5. Crisis communication 

Keep everyone informed about what is happening and your efforts to resume operations. Make sure you have updated contact lists for your employees, as well as their addresses, so you can send location-specific communications, when appropriate. Ensure that employees and key external stakeholders are aware of your response efforts. Make sure you have multiple tools in your communications toolbox in the event that one or more modes of communication are unavailable due to a storm’s impacts.

6. Information technology/disaster recovery

Focus on getting networks, applications, and data sources up and running to assist you through the recovery process. This will help support the continuity of operations, including facilitating communication with impacted employees or those working remotely.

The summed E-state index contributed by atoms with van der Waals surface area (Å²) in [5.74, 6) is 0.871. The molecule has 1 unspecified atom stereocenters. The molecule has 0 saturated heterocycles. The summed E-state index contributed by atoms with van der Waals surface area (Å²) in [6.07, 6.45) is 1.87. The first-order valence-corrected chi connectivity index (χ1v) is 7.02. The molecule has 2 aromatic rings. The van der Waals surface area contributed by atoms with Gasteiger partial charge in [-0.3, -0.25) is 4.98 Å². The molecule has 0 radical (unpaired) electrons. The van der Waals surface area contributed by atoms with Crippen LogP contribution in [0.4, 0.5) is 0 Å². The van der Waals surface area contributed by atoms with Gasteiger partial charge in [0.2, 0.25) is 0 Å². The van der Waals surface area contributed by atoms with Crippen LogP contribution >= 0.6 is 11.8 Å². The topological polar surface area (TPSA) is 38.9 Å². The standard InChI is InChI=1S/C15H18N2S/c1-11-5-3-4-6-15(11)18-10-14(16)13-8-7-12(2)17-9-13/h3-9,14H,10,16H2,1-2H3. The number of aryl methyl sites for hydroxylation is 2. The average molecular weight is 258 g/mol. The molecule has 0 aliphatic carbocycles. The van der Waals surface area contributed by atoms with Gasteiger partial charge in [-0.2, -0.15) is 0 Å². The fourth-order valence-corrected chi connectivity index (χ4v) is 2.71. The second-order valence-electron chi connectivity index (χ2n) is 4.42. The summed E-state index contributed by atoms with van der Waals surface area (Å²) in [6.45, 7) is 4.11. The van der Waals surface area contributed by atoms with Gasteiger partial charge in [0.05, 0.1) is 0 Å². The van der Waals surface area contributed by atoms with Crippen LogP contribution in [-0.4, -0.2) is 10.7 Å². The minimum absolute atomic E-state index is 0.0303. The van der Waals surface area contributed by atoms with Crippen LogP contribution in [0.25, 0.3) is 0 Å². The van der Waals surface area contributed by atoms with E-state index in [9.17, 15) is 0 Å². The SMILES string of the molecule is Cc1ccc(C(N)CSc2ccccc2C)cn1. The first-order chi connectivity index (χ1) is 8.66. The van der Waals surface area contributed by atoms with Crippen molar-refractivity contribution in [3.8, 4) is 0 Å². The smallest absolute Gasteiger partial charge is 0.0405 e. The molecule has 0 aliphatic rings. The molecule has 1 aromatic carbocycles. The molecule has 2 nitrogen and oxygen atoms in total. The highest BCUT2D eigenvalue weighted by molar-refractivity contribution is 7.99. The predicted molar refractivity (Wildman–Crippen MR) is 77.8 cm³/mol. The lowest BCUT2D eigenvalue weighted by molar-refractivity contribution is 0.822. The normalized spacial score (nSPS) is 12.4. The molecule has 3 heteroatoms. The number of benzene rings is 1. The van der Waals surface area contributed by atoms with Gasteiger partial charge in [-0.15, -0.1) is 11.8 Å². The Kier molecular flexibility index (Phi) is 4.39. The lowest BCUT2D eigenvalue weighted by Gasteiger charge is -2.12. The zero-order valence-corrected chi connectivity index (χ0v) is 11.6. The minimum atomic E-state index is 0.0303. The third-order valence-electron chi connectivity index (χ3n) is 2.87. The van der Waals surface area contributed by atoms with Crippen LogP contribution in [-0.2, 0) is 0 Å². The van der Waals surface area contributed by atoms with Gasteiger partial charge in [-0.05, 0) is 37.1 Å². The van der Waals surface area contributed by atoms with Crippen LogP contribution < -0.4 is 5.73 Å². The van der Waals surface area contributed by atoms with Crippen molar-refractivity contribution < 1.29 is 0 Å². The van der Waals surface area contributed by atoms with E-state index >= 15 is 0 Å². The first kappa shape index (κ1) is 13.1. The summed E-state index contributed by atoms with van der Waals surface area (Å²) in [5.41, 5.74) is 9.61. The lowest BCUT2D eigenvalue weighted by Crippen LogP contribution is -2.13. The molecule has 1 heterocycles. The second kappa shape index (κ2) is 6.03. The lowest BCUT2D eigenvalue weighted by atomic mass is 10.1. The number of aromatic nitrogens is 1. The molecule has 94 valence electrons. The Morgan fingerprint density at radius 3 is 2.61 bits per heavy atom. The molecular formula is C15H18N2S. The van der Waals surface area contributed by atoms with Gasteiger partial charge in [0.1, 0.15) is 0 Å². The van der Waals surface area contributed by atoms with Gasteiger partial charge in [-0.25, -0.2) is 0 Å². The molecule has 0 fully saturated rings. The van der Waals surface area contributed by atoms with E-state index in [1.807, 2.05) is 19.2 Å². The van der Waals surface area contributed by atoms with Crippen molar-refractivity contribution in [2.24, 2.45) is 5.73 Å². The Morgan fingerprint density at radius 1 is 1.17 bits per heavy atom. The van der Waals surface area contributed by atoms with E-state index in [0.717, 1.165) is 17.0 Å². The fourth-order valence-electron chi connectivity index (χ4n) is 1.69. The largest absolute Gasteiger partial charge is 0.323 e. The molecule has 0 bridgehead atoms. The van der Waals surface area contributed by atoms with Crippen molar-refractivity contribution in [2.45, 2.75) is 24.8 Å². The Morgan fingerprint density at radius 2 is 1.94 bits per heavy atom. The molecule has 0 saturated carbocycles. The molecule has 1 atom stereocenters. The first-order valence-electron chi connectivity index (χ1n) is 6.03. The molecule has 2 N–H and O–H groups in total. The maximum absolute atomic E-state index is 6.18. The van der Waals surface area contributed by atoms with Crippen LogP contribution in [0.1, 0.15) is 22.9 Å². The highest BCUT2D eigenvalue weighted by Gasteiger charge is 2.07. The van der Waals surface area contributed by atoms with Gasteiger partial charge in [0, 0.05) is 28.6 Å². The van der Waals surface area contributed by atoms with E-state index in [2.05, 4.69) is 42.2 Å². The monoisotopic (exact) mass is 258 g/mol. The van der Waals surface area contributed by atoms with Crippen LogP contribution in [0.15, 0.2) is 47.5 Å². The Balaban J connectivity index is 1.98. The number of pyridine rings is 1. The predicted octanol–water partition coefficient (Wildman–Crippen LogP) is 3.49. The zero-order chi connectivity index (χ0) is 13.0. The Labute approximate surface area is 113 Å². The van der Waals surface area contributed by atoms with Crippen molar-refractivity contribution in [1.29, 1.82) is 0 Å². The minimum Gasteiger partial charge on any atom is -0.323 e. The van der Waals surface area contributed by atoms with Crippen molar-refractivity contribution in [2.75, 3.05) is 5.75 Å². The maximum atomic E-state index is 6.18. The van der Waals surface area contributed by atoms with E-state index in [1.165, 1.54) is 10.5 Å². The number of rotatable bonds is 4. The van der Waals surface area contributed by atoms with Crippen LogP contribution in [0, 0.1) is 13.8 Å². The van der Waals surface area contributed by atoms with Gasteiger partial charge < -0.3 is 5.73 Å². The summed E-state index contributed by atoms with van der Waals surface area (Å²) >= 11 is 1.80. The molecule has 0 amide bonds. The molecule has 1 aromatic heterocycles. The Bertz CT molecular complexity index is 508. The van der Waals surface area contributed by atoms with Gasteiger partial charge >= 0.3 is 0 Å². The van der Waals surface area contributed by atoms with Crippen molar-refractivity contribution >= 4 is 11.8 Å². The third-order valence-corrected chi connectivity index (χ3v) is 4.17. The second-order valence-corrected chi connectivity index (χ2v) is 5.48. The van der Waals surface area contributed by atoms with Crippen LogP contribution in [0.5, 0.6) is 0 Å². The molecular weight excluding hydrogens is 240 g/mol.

7. Return to work 

Consistent communication of response efforts to your employees and other key stakeholders is critical. Regularly update employees on when you plan to reopen sites, consider returning in prioritised shifts, and facilitate two-way communication to determine when your people can return to work. Keep in mind that power and internet outages could affect employees working remotely.

Recovering from a hurricane takes time and effort. But taking these steps can better position your organisation to limit the effects of a storm and more quickly resume normal operations. Once this crisis is over, you can apply lessons learned to bolster your response plans and minimize the impact of future disasters.